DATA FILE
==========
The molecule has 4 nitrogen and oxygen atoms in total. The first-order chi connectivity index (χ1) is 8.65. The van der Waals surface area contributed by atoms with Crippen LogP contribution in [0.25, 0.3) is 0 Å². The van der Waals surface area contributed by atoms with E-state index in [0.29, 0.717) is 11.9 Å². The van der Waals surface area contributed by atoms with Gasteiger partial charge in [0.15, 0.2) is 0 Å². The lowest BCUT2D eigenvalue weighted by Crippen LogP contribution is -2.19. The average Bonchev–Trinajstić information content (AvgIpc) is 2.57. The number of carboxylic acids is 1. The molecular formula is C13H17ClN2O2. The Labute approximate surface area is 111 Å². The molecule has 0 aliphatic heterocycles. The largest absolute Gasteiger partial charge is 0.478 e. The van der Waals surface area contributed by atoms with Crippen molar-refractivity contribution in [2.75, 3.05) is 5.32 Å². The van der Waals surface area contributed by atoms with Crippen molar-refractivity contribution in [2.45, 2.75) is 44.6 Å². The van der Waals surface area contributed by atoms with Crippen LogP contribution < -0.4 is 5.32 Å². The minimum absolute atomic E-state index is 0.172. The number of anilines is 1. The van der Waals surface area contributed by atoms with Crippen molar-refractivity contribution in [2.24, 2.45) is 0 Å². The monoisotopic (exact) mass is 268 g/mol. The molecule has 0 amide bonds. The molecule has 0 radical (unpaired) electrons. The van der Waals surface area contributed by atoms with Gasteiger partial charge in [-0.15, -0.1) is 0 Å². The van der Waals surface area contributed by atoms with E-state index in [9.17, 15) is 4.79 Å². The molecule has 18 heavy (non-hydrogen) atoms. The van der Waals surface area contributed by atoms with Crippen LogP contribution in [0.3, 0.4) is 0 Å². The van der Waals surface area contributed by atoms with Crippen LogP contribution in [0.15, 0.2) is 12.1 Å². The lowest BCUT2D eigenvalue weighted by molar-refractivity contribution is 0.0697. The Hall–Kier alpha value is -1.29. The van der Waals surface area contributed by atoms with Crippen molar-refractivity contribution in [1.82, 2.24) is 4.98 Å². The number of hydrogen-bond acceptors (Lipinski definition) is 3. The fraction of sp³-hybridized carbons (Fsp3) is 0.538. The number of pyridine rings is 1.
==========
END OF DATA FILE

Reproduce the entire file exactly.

The molecule has 4 nitrogen and oxygen atoms in total. The first-order chi connectivity index (χ1) is 8.65. The van der Waals surface area contributed by atoms with Crippen LogP contribution in [0.25, 0.3) is 0 Å². The van der Waals surface area contributed by atoms with E-state index in [0.29, 0.717) is 11.9 Å². The van der Waals surface area contributed by atoms with Gasteiger partial charge in [0.15, 0.2) is 0 Å². The lowest BCUT2D eigenvalue weighted by Crippen LogP contribution is -2.19. The average Bonchev–Trinajstić information content (AvgIpc) is 2.57. The number of carboxylic acids is 1. The molecular formula is C13H17ClN2O2. The Labute approximate surface area is 111 Å². The molecule has 0 aliphatic heterocycles. The largest absolute Gasteiger partial charge is 0.478 e. The van der Waals surface area contributed by atoms with Crippen molar-refractivity contribution in [2.75, 3.05) is 5.32 Å². The van der Waals surface area contributed by atoms with Crippen molar-refractivity contribution in [2.45, 2.75) is 44.6 Å². The van der Waals surface area contributed by atoms with Crippen LogP contribution < -0.4 is 5.32 Å². The minimum absolute atomic E-state index is 0.172. The number of anilines is 1. The van der Waals surface area contributed by atoms with Crippen molar-refractivity contribution in [2.24, 2.45) is 0 Å². The monoisotopic (exact) mass is 268 g/mol. The molecule has 0 amide bonds. The molecule has 0 radical (unpaired) electrons. The van der Waals surface area contributed by atoms with Gasteiger partial charge in [-0.15, -0.1) is 0 Å². The van der Waals surface area contributed by atoms with E-state index in [9.17, 15) is 4.79 Å². The molecule has 18 heavy (non-hydrogen) atoms. The van der Waals surface area contributed by atoms with Crippen LogP contribution in [0.3, 0.4) is 0 Å². The van der Waals surface area contributed by atoms with Crippen LogP contribution in [0.15, 0.2) is 12.1 Å². The lowest BCUT2D eigenvalue weighted by molar-refractivity contribution is 0.0697. The Hall–Kier alpha value is -1.29. The van der Waals surface area contributed by atoms with Crippen molar-refractivity contribution in [1.82, 2.24) is 4.98 Å². The number of hydrogen-bond acceptors (Lipinski definition) is 3. The fraction of sp³-hybridized carbons (Fsp3) is 0.538. The number of pyridine rings is 1.